The Zomi inhabited areas extend between 92°-95° E (Longitude) and 20°-25° N (Latitude). The whole area is roughly about 91,000 sq miles. The British officials called the country, “the Chin-Lushai Tract of Land.” Until the advent of the British, there had never been foreign domination. There never was an intrusion either from the Indian Rajahs or from the Burmese Kings, who all through the ages maintained a ‘Laissez-fare policy,’ and leaving the Zomi to rule themselves.
In Zo country, the ablest, among the kings or chiefs used to reign over the land from centres like Khampat, Kalemyo, where some historical evidences are still visible in caves, earthworks and others.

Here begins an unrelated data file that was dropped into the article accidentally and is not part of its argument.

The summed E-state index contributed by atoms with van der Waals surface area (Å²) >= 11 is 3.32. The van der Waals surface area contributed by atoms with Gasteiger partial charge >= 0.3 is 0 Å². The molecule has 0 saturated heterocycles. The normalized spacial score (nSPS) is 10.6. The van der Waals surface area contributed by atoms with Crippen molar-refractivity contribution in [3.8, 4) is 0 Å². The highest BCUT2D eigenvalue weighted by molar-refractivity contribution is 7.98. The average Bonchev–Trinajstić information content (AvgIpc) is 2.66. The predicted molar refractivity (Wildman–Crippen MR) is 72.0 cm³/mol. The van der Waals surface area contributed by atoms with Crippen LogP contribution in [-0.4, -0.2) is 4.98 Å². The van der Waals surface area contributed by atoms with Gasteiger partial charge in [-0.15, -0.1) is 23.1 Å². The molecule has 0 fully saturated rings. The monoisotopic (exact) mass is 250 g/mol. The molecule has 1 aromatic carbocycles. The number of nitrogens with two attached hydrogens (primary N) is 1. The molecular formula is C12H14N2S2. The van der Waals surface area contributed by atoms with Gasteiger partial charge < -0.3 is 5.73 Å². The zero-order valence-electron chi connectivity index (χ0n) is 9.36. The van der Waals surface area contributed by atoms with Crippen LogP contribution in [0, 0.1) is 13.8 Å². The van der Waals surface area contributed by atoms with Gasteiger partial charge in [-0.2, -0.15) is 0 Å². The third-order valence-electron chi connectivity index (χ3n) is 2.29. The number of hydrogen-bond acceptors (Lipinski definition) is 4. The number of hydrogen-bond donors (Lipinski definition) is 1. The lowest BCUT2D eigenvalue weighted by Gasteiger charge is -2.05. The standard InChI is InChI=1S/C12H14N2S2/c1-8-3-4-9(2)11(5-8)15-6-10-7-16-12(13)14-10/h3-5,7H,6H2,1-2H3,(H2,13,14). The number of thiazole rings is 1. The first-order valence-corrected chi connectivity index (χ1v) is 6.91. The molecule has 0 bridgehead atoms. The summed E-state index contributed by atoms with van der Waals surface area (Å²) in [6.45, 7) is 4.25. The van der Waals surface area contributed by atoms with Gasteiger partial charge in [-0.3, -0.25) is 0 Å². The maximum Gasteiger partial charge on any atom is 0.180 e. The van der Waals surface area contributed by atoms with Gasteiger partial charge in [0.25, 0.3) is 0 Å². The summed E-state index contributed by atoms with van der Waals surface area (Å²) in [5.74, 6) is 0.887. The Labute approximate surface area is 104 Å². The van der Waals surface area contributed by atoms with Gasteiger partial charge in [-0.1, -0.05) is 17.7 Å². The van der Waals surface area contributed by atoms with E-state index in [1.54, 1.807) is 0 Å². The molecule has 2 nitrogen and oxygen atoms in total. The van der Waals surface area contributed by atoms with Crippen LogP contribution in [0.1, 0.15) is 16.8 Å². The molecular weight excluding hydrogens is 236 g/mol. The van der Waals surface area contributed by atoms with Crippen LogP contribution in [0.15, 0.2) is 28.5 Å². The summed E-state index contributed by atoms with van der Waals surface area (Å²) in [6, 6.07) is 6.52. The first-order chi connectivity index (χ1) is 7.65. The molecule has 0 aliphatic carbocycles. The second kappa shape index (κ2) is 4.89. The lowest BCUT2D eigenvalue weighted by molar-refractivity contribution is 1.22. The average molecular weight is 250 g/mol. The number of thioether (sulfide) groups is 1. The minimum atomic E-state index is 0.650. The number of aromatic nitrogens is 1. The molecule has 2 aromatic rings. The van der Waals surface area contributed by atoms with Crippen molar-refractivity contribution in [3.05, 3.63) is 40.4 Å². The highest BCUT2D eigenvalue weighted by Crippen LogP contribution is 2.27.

The British came in contact with the Zomi in 1777 A.D, and could subjugate them only in 1890 after the Chin-Lushai Expedition of 1888-1890. Three expeditionary columns, one each from Assam (India), Bengal (then East Pakistan) and Burma took over the administrative control of each respective sector thus trisecting the Zo country and the people. As for the Zomi in Manipur-Burma border, they were further fragmented as a result of the Treaty of Yandaboo, 1826 and another treaty signed by Capt Pemberton and the King of Ava in 1834. Before these fateful divisions, the Zo country had never subdued, divided or ruled by any foreign power.